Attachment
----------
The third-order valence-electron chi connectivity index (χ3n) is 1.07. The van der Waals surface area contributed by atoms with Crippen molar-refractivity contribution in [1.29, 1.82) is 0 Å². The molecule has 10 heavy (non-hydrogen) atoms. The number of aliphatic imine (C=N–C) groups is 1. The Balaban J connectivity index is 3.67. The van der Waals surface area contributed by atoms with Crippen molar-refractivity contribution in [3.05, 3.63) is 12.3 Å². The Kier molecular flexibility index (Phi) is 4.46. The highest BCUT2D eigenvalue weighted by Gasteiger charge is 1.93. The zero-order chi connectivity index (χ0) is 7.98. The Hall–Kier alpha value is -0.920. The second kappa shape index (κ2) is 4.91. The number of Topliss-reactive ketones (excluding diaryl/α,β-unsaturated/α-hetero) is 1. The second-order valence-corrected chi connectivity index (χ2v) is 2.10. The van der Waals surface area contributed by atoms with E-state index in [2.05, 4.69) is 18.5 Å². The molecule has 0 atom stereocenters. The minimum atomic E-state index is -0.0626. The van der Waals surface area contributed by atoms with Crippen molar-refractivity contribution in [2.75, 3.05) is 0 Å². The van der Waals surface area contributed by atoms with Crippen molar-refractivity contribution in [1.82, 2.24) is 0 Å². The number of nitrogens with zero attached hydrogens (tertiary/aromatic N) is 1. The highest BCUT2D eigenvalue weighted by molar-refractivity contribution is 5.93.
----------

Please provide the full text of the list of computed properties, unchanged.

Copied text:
The third-order valence-electron chi connectivity index (χ3n) is 1.07. The van der Waals surface area contributed by atoms with Crippen molar-refractivity contribution in [1.29, 1.82) is 0 Å². The molecule has 10 heavy (non-hydrogen) atoms. The number of aliphatic imine (C=N–C) groups is 1. The Balaban J connectivity index is 3.67. The van der Waals surface area contributed by atoms with Crippen molar-refractivity contribution in [3.05, 3.63) is 12.3 Å². The Kier molecular flexibility index (Phi) is 4.46. The highest BCUT2D eigenvalue weighted by Gasteiger charge is 1.93. The zero-order chi connectivity index (χ0) is 7.98. The Hall–Kier alpha value is -0.920. The second kappa shape index (κ2) is 4.91. The number of Topliss-reactive ketones (excluding diaryl/α,β-unsaturated/α-hetero) is 1. The second-order valence-corrected chi connectivity index (χ2v) is 2.10. The van der Waals surface area contributed by atoms with E-state index in [2.05, 4.69) is 18.5 Å². The molecule has 0 atom stereocenters. The minimum atomic E-state index is -0.0626. The van der Waals surface area contributed by atoms with Crippen molar-refractivity contribution in [2.75, 3.05) is 0 Å². The van der Waals surface area contributed by atoms with Crippen molar-refractivity contribution in [1.82, 2.24) is 0 Å². The number of nitrogens with zero attached hydrogens (tertiary/aromatic N) is 1. The highest BCUT2D eigenvalue weighted by molar-refractivity contribution is 5.93.